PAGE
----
What do H&M and a far-left political group have in common? Mishnaic sage Hillel, of course.
Both the Swedish retail giant and a Jewish anti-war group allied with JVP are using “If not now, when?” the rhetorical question found in Ethics of Our Fathers [Pirkei Avot]: H&M as a T-shirt slogan and the group #IfNotNow as a name.
A large billboard in Times Square features Hillel’s urgent question, the third in a series after “If I am not for myself, who will be for me? But if I am only for myself, who am I?” written in oversized black letters on a slinky tank top selling for $9.95. But the T-shirt isn’t in the store.
“That’s been one of our most popular items this summer,” said Kiera Elliott, an H&M saleswoman in Times Square, who explained the shirt’s conspicuous absence from sale-racks. “We sold that item out weeks ago, but people keep asking me about it. It obviously made a lasting impression.”
Though the company declined to comment further, they’ve been doing their part to enact Hillel’s immortal words. After a building collapse in Bangladesh this past May that killed more than 1,100 workers, H&M, along with several of the world’s largest apparel companies, signed a plan that requires retailers to help finance fire safety and building improvements in Bangladesh factories. H&M is the largest purchaser of garments from Bangladesh. For them, “If not now when” has ceased to be rhetorical.
The use of religious references has long been a pop culture trend — think Madonna’s crucifixes and rosary beads — beloved in particular by retailers. And #IfNotNow isn’t the first protest group to use Hillel’s query as a call to action; serious-minded activists love to plaster it across the less-racy T-shirts they favor.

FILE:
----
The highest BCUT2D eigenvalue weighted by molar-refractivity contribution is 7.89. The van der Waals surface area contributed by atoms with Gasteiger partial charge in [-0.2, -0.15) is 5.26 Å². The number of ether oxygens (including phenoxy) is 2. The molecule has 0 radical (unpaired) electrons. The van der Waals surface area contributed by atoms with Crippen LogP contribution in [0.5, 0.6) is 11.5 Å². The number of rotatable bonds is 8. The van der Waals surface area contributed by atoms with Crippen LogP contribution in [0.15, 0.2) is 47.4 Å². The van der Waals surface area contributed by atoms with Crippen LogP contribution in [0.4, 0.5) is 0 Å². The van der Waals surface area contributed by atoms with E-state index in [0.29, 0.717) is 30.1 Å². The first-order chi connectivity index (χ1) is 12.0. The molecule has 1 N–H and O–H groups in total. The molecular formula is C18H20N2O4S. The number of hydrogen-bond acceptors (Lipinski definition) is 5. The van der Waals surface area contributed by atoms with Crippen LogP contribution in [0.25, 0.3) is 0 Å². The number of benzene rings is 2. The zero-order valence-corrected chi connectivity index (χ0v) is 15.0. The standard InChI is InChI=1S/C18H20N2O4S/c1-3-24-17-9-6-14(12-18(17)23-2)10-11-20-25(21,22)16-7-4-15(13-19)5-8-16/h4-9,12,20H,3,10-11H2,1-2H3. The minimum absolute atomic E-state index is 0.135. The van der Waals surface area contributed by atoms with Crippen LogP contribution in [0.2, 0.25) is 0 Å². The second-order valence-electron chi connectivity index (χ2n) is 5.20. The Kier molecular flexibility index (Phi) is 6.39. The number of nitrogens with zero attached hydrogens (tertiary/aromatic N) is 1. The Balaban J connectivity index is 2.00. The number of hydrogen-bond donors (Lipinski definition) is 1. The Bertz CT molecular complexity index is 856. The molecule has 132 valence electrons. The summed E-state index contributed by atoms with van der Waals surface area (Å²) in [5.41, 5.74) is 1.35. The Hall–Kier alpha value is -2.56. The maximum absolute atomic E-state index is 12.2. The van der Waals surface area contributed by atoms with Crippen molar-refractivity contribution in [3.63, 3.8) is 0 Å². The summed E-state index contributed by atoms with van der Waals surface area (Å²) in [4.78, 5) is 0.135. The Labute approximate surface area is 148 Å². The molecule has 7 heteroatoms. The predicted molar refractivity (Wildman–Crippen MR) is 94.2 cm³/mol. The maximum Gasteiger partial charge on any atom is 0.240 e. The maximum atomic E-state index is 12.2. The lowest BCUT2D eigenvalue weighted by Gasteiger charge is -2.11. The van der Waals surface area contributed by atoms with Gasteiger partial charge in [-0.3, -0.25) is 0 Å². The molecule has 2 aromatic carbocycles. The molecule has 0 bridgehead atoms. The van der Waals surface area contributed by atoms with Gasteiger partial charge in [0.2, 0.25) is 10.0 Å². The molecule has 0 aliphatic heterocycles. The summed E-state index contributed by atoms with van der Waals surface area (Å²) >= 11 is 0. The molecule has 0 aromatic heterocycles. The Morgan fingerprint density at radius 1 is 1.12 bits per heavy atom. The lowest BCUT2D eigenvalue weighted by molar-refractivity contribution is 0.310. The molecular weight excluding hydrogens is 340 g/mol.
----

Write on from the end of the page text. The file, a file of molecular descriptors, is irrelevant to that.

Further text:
This past week, the popular clothing brand Zara removed what some are calling a “concentration camp” shirt for children from its shelves. The shirt featured blue and while stripes and a gold star, reminiscent of a Star of David. The company apologized in several languages to its 520 thousand Twitter followers and guaranteed consumers that the t-shirts will be “reliably destroyed.”
“What happened with Zara reflects on a bigger problem the clothing industry is having,” said Rabbi Rachel Kahn-Troster, director of programming for T’ruah, an organization that unites rabbis working for human rights. “The market moves so quickly that products often lack thoughtfulness,” she said.
Urban Outfitters got into similar trouble just a few months ago, when it pulled a duvet decorated with an elephant-headed Hindu deity after religious leaders protested.
And, of course, American Apparel, the socially conscious T-shirt company founded by Montreal Yid Dov Charney, featured a Chassidic man as a model in several ads.
H&M itself made a shirt modeled after a prayer shawl in 2011. The tunic-like top, with black stripes, a loose-fit, and fringes all along the bottom, was coined “tallit-chic” by bloggers and fashion-enthusiasts.
But maybe with Hillel, many people’s favorite sage, fast fashion has finally pulled off a cultural reference that’s more homage than exploitation.
“It’s pretty cool that certain Jewish aphorisms now hold such an esteemed place in the American lexicon,” said Rabbi Kahn-Troster, who said she would definitely consider wearing the “If Not Now” tank. “Jewish value-statements seem to have become mainstream.”
And it’s not just rabbis who think so. “Customers loved the ‘If not now when’ shirt because it was mysterious and exciting,” said Elliott.
Whether or not they understood the covert Jewish reference, she wasn’t sure. Nor did she think it mattered in terms of sales.
“I guess some Jewish customers might get it, but for the rest of us, it’s just cool,” she said.
Well, Hillel also famously said we should all go forth and learn. Maybe they’ll look it up.